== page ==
Andrew Garfield, Mahershala Ali, Ruth Negga, and five others received their first-ever acting nominations for 2017. While these actors are new to the Academy Awards, you may recognize them from their earlier work.
In 1980s Britain, a group of young men at Cutlers' Grammar School all have the brains, and the will to earn the chance of getting accepted in the finest universities in the nation, Oxford and Cambridge. Despite the fine teaching by excellent professionals like Mrs Lintott in history and the intellectually enthusiastic Hector in General Studies, the Headmaster is not satisfied. He signs on the young Irwin to polish the students' style to give them the best chance. In this mix of intellectualism and creative spirit that guides a rigorous preparation regime for that ultimate educational brass ring, the lives of the randy students and the ostensibly restrained faculty intertwine that would change their lives forever. Written by
Kenneth Chisholm (email@example.com)
Samuel Barnett was nominated for the 2005 Tony Award (New York City) for Supporting or Features Actor in a Drama for "The History Boys" and recreated the role in this production. See more »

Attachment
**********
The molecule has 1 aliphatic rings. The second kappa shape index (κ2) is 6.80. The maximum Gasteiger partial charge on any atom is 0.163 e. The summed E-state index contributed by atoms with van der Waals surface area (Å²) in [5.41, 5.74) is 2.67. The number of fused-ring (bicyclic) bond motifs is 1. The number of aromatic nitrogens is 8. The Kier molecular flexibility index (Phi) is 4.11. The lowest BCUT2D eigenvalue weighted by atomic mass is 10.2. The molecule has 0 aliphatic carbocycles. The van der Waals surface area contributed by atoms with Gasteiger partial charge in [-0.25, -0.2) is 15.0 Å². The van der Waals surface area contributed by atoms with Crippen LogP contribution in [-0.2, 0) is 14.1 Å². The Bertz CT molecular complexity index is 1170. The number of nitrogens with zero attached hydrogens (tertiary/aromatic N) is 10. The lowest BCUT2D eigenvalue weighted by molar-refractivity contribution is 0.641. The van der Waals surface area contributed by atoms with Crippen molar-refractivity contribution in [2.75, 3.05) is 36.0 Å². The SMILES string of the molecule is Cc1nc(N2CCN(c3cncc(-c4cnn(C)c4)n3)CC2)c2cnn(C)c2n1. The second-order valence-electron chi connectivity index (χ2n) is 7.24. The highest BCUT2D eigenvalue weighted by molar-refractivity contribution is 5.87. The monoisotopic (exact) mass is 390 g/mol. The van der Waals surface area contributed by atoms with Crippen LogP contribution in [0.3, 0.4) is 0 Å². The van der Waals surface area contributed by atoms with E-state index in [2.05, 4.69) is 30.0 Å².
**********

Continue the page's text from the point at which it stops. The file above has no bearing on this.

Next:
The lollipop lady that reports Hector to the headmaster carries a sign that carries the international symbol for children, which has only recently started replacing the old sign that stated "STOP CHILDREN" - which would have been the sign used in 1983. See more »
[talking about the school]
We're low in the league. I want to see us up there with Manchester Grammar, Haberdasher Askes, Leighton Park... or is that an open prison?
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At the beginning of the film, the title - "The History Boys" - is taken letter by letter from random parts of an essay on the dissolution of the monasteries, a common history topic, which the History Boys themselves write later on in the film. See more »
Easily the best film about education in many many years. All the actors are superb, and Bennett's script sparkles with wit and charm. Particular kudos to Dominic Cooper and Samuel Barnett as Dakin and Posner, respectively, the two students most often in the foreground. Although both actors are significantly older than their characters, each gets all the nuances perfectly. The film differs from the play in that the character of Irwin, the "alternate" teacher is somewhat softened here. He's less of an obvious villain than in the play - a role left to the headmaster. However, Irwin's " intellectually fashionable" denial of truth is even more insidious in this version. This film is an absolute MUST SEE!!!
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